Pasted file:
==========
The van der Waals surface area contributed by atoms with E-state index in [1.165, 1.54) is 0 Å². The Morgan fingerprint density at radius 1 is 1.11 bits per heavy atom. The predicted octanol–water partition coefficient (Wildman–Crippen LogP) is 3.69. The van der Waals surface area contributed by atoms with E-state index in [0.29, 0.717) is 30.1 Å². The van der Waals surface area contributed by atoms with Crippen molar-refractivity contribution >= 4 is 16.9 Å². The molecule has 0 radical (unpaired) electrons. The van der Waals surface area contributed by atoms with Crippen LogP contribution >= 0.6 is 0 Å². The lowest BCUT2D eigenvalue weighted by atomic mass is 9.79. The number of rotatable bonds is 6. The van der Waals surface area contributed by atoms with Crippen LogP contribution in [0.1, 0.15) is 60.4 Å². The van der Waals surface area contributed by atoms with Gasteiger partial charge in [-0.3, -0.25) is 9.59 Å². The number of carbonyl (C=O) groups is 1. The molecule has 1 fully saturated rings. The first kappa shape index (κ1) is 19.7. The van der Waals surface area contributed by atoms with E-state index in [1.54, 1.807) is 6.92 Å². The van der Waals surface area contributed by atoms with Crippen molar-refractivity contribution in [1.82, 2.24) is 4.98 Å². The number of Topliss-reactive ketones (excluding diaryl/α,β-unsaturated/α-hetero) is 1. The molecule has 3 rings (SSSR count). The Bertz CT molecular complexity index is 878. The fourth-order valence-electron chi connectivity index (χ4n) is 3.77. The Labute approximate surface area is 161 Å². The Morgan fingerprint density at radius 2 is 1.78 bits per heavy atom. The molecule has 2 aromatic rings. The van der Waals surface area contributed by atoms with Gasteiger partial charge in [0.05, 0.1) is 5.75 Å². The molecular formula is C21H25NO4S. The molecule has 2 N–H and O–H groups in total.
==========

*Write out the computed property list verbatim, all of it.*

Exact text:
The van der Waals surface area contributed by atoms with E-state index in [1.165, 1.54) is 0 Å². The Morgan fingerprint density at radius 1 is 1.11 bits per heavy atom. The predicted octanol–water partition coefficient (Wildman–Crippen LogP) is 3.69. The van der Waals surface area contributed by atoms with E-state index in [0.29, 0.717) is 30.1 Å². The van der Waals surface area contributed by atoms with Crippen molar-refractivity contribution >= 4 is 16.9 Å². The molecule has 0 radical (unpaired) electrons. The van der Waals surface area contributed by atoms with Crippen LogP contribution >= 0.6 is 0 Å². The lowest BCUT2D eigenvalue weighted by atomic mass is 9.79. The number of rotatable bonds is 6. The van der Waals surface area contributed by atoms with Crippen LogP contribution in [0.1, 0.15) is 60.4 Å². The van der Waals surface area contributed by atoms with Gasteiger partial charge in [-0.3, -0.25) is 9.59 Å². The number of carbonyl (C=O) groups is 1. The molecule has 1 fully saturated rings. The first kappa shape index (κ1) is 19.7. The van der Waals surface area contributed by atoms with E-state index in [1.54, 1.807) is 6.92 Å². The van der Waals surface area contributed by atoms with Crippen molar-refractivity contribution in [1.82, 2.24) is 4.98 Å². The number of Topliss-reactive ketones (excluding diaryl/α,β-unsaturated/α-hetero) is 1. The molecule has 3 rings (SSSR count). The Bertz CT molecular complexity index is 878. The fourth-order valence-electron chi connectivity index (χ4n) is 3.77. The Labute approximate surface area is 161 Å². The Morgan fingerprint density at radius 2 is 1.78 bits per heavy atom. The molecule has 2 aromatic rings. The van der Waals surface area contributed by atoms with Gasteiger partial charge in [0.05, 0.1) is 5.75 Å². The molecular formula is C21H25NO4S. The molecule has 2 N–H and O–H groups in total.